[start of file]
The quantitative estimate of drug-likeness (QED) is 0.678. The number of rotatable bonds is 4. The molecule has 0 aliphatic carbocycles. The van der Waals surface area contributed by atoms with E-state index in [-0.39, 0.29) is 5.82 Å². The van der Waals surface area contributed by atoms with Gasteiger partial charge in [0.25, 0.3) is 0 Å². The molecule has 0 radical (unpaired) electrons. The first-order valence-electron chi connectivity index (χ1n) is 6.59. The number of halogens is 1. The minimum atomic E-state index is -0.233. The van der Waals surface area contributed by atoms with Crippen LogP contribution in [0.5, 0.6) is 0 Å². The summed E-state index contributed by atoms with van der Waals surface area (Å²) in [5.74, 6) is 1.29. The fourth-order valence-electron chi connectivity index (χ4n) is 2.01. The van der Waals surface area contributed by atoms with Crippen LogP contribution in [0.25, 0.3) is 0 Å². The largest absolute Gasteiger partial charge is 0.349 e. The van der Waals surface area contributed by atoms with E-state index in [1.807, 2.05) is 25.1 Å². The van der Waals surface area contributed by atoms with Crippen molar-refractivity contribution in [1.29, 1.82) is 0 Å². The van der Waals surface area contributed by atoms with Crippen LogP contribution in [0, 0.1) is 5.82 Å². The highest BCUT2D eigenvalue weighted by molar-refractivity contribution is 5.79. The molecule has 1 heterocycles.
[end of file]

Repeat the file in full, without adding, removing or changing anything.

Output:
The quantitative estimate of drug-likeness (QED) is 0.678. The number of rotatable bonds is 4. The molecule has 0 aliphatic carbocycles. The van der Waals surface area contributed by atoms with E-state index in [-0.39, 0.29) is 5.82 Å². The van der Waals surface area contributed by atoms with Gasteiger partial charge in [0.25, 0.3) is 0 Å². The molecule has 0 radical (unpaired) electrons. The first-order valence-electron chi connectivity index (χ1n) is 6.59. The number of halogens is 1. The minimum atomic E-state index is -0.233. The van der Waals surface area contributed by atoms with Crippen LogP contribution in [0.5, 0.6) is 0 Å². The summed E-state index contributed by atoms with van der Waals surface area (Å²) in [5.74, 6) is 1.29. The fourth-order valence-electron chi connectivity index (χ4n) is 2.01. The van der Waals surface area contributed by atoms with Crippen LogP contribution in [0.25, 0.3) is 0 Å². The largest absolute Gasteiger partial charge is 0.349 e. The van der Waals surface area contributed by atoms with E-state index in [1.807, 2.05) is 25.1 Å². The van der Waals surface area contributed by atoms with Crippen molar-refractivity contribution in [1.29, 1.82) is 0 Å². The van der Waals surface area contributed by atoms with Crippen LogP contribution in [0, 0.1) is 5.82 Å². The highest BCUT2D eigenvalue weighted by molar-refractivity contribution is 5.79. The molecule has 1 heterocycles.